The medical and scientific institution disclosed that the European Union (EU) allocated more than €6.5 million to partners from nine countries in “support of research into the use of synthetic psilocybin, a compound found in “magic” mushrooms (hallucinogens), to alleviate psychological suffering in people with illnesses that require palliative care”.
The foundation, in partnership with other European clinical centers, will be able to treat more than a hundred patients, in this case patients with “advanced movement disorders, including atypical parkinsonian syndromes”.
Each of these centers will specialise in the treatment of different conditions, the University Medical Center Groningen (Netherlands) specialises in the treatment of chronic obstructive pulmonary disease, the National Institute of Mental Health (Czech Republic) for multiple sclerosis and the Bispebjerg Hospital (Denmark) has specialised treatments for amyotrophic lateral sclerosis.
The clinical study called PsyPal, funded by Horizon Europe, the EU’s main research and innovation program, will be coordinated by the University Medical Center Groningen.
In 2025, patients should begin to be recruited to participate in the study, which is based “on a controlled multicentered trial, allowing researchers to collect data from a diverse range of participants in different locations across Europe to increase the validity and applicability of their discoveries”.
These incurable diseases have a major impact on patient’s lives, 34 percent to 80 percent of them suffer from depression and anxiety, which reflects “the need for innovative treatments is critical”.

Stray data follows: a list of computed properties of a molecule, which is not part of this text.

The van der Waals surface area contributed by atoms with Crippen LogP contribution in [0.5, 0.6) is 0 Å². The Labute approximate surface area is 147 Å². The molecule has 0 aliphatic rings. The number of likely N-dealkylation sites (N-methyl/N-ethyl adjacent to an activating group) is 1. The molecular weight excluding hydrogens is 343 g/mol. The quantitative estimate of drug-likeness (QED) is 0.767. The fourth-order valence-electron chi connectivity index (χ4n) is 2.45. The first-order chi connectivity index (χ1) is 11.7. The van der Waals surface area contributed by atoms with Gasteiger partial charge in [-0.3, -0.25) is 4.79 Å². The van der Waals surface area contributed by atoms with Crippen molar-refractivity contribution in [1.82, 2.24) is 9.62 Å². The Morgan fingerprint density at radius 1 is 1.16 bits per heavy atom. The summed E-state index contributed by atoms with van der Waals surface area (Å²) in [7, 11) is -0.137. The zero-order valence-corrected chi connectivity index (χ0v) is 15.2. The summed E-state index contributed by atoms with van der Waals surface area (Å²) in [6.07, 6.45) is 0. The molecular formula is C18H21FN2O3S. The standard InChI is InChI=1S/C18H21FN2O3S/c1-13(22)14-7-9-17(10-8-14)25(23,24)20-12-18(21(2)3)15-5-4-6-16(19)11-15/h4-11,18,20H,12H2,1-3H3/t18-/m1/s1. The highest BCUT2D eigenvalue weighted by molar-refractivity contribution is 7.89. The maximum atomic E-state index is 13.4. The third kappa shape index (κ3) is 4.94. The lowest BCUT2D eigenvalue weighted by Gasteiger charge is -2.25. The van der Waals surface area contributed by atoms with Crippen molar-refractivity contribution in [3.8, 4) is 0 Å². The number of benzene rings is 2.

“Initially, psychedelics showed promise in treating depression and anxiety in patients with terminal cancer. However, the results were more variable in patients with psychiatric disorders with the absence of a life-threatening diagnosis, which led us to focus again on incurable conditions”, said Albino Oliveira-Maia, director of the Neuropsychiatry Unit at the Champalimaud Foundation.
“If this treatment proves to be effective, in the future we will be interested in exploring the individual conditions of medication and psychological support to help patients with depression. This knowledge will be crucial for an efficient allocation of resources”, he added.
Carolina Seybert, a clinical psychologist and CF researcher, stated the trial “will first evaluate its safety and effectiveness in palliative care”.
“We are especially interested in the long-term effectiveness of treatment, a crucial aspect that is often underevaluated. The study, designed to last three months, will be followed by a comprehensive six-month follow-up to determine lating results”, she concluded.
The European support is intended for a consortium of 19 partners, which includes the Champalimaud Foundation, bringing together a diverse team of experts such as psychiatrists, palliative care physicians, psychologists and experts in psilocybin therapy.